We have already mentioned the need to get teams focussed on the business problem and the customer outcome to be achieved in order for the team to build a sense of purpose in their work. This focus, once business problems and outcomes are effectively distributed, ensures alignment of teams across an organisation.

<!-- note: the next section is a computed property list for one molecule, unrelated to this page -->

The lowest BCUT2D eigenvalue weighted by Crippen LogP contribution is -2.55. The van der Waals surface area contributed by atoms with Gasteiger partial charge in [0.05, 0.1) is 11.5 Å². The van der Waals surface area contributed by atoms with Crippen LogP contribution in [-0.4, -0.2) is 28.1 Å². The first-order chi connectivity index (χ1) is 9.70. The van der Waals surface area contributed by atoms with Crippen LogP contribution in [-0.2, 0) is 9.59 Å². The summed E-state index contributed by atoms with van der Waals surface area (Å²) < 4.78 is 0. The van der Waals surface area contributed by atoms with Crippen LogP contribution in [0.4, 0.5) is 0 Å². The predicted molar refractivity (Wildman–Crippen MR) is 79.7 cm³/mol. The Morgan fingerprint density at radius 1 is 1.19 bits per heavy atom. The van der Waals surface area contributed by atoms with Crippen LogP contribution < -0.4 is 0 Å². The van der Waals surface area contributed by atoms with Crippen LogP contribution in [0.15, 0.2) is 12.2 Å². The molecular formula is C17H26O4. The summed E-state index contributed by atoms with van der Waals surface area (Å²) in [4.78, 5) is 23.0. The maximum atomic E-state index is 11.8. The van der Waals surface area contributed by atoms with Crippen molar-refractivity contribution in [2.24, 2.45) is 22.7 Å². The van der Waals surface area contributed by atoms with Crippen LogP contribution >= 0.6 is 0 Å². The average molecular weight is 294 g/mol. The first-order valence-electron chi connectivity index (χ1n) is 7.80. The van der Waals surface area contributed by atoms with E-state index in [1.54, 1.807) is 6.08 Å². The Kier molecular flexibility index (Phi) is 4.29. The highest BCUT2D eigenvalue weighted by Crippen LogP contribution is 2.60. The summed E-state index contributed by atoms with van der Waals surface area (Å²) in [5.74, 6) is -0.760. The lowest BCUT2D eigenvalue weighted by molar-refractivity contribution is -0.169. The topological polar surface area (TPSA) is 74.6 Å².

The second area of alignment is focused on ensuring that the members of each team are all “rowing in the same direction”. Because teams are made up of people from multiple different functions this can lead to conflicts where different team members have different priorities which align more closely to their function than to the overall goal of the team. For example the UX function might have a goal of improving the user experience, the Dev function might have a goal of speed, the QA function might have a goal of zero defects and the Ops team have a goal of keeping the lights on. By focussing on their functional goals teams can hurt the ability of the team to deliver — the focus on zero defects might be increasing the overall length of the testing period when the company may have a higher tolerance for risk as long as the Mean Time To Recover (MTTR) is low enough. Equally the Dev focus on speed and the Ops focus on stability will result in a mismatch between high and low risk tolerances. These mismatches lead to tension within a team with people pointing fingers and blaming other team members for delays and problems.